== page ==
Karl Maybach now decided to go into car production on his own to utilise the large production capacities that were lying idle as a result of the cancellation of the Dutch order. The new car brand was ready to unveil its first production car at the Berlin Motor Show in September 1921– the Maybach W 3. The five-metre-long vehicle that attained speeds of up to 110 km/h was powered by the 70 hp (52 kW) in-line six-cylinder W 2 engine. The innovative features of the W 3 included a four-wheel brake system with mechanical braking power compensation and a two-speed transmission without gearshift. Gears were changed by depressing a foot-operated starting lever.
Designed for simple operation and thus high driving reliability and safety, this car targeted the customer group of “gentlemen drivers”, as the manufacturer himself described them in his operator’s manual. This term refers to those men (and women) who drove their car themselves rather than by a chauffeur. Maybach offered them a technically convincing concept centring around the engine: “The exceptional flexibility of the engine in conjunction with effective four-wheel brakes permits high average cruising speeds without having to drive at excessively high speeds,” explains the operator’s manual.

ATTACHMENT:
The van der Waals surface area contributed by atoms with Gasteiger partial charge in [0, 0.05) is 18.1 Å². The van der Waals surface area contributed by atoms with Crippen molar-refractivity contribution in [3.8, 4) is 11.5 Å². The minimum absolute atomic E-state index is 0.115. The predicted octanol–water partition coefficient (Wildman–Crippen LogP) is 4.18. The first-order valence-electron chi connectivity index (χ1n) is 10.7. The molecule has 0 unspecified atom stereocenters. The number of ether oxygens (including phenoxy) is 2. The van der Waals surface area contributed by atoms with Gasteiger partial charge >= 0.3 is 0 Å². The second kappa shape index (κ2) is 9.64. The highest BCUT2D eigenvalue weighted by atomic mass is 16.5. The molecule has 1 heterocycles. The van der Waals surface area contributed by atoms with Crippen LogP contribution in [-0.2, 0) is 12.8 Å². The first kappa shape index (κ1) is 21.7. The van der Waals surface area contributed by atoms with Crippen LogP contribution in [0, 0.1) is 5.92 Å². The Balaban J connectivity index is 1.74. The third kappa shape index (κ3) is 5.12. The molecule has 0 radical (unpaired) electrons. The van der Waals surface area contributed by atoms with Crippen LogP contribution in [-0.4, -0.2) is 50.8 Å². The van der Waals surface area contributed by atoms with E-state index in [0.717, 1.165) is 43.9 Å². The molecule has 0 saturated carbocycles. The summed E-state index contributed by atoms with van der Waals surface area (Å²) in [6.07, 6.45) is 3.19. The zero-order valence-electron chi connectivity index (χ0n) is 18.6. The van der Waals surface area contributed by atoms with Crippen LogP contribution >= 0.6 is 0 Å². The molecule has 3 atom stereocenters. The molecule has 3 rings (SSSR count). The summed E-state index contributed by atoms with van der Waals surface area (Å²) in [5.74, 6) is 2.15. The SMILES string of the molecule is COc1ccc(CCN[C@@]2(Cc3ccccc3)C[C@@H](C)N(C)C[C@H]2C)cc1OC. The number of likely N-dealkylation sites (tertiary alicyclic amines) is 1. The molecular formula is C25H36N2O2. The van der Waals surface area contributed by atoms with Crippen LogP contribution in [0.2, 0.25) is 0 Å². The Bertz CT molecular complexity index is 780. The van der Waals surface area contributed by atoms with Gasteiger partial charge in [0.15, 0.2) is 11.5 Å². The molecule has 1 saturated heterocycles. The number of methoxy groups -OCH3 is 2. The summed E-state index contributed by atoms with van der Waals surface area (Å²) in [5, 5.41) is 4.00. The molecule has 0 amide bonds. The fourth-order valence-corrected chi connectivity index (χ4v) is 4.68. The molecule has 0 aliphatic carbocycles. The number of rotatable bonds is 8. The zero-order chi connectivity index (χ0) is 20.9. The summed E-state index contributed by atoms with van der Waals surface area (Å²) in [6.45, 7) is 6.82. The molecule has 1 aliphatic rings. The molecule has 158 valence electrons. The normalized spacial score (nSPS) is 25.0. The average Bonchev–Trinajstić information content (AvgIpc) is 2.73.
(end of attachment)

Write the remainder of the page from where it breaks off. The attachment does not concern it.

Like many other car manufacturers of the period, Maybach viewed engineering alone as the company’s core competence. And so the manufacturer from Friedrichshafen left the fitting of a body to the chassis to independent specialists like Auer (Cannstatt), Josef Neuss (Berlin), Franz Papler & Sohn (Cologne) and – in many cases – Spohn (Ravensburg). In all, from 1921 to 1928 the company built around 300 units of the Maybach 22/70 hp, as the W 3 officially was called, based on taxable horsepower and actual output. Buyers appreciated the cruising qualities of the car, but some also used it successfully in motor sports.